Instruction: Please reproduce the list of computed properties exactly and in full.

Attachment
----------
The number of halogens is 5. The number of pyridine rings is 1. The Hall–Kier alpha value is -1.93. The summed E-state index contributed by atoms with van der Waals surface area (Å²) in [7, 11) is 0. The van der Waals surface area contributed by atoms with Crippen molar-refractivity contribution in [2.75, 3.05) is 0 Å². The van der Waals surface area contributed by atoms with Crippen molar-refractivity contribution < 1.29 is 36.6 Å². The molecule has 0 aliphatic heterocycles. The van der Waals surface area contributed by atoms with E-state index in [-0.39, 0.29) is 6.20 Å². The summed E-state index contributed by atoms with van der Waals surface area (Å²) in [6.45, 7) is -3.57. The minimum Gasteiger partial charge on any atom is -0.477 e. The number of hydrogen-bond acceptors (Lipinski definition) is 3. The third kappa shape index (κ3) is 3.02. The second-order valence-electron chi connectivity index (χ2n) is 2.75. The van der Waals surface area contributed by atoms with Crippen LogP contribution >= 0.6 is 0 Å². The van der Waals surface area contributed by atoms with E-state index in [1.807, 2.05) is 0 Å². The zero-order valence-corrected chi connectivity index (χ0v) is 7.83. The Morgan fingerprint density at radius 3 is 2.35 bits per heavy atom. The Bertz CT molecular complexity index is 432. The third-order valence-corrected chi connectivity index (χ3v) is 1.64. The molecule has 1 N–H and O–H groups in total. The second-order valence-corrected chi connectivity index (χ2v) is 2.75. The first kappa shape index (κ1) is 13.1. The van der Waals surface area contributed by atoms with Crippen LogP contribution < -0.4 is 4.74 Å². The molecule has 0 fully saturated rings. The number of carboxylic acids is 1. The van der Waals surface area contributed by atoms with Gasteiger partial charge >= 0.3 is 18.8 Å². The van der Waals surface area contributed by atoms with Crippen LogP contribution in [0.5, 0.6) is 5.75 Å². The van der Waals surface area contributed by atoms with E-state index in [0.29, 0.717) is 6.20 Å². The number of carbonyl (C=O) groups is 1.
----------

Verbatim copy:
The number of halogens is 5. The number of pyridine rings is 1. The Hall–Kier alpha value is -1.93. The summed E-state index contributed by atoms with van der Waals surface area (Å²) in [7, 11) is 0. The van der Waals surface area contributed by atoms with Crippen molar-refractivity contribution in [2.75, 3.05) is 0 Å². The van der Waals surface area contributed by atoms with Crippen molar-refractivity contribution < 1.29 is 36.6 Å². The molecule has 0 aliphatic heterocycles. The van der Waals surface area contributed by atoms with E-state index in [-0.39, 0.29) is 6.20 Å². The summed E-state index contributed by atoms with van der Waals surface area (Å²) in [6.45, 7) is -3.57. The minimum Gasteiger partial charge on any atom is -0.477 e. The number of hydrogen-bond acceptors (Lipinski definition) is 3. The third kappa shape index (κ3) is 3.02. The second-order valence-electron chi connectivity index (χ2n) is 2.75. The van der Waals surface area contributed by atoms with Crippen LogP contribution >= 0.6 is 0 Å². The van der Waals surface area contributed by atoms with E-state index in [1.807, 2.05) is 0 Å². The zero-order valence-corrected chi connectivity index (χ0v) is 7.83. The Morgan fingerprint density at radius 3 is 2.35 bits per heavy atom. The Bertz CT molecular complexity index is 432. The third-order valence-corrected chi connectivity index (χ3v) is 1.64. The molecule has 1 N–H and O–H groups in total. The second-order valence-corrected chi connectivity index (χ2v) is 2.75. The first kappa shape index (κ1) is 13.1. The van der Waals surface area contributed by atoms with Crippen LogP contribution < -0.4 is 4.74 Å². The molecule has 0 fully saturated rings. The number of carboxylic acids is 1. The van der Waals surface area contributed by atoms with Gasteiger partial charge >= 0.3 is 18.8 Å². The van der Waals surface area contributed by atoms with Crippen LogP contribution in [0.5, 0.6) is 5.75 Å². The van der Waals surface area contributed by atoms with E-state index in [0.29, 0.717) is 6.20 Å². The number of carbonyl (C=O) groups is 1.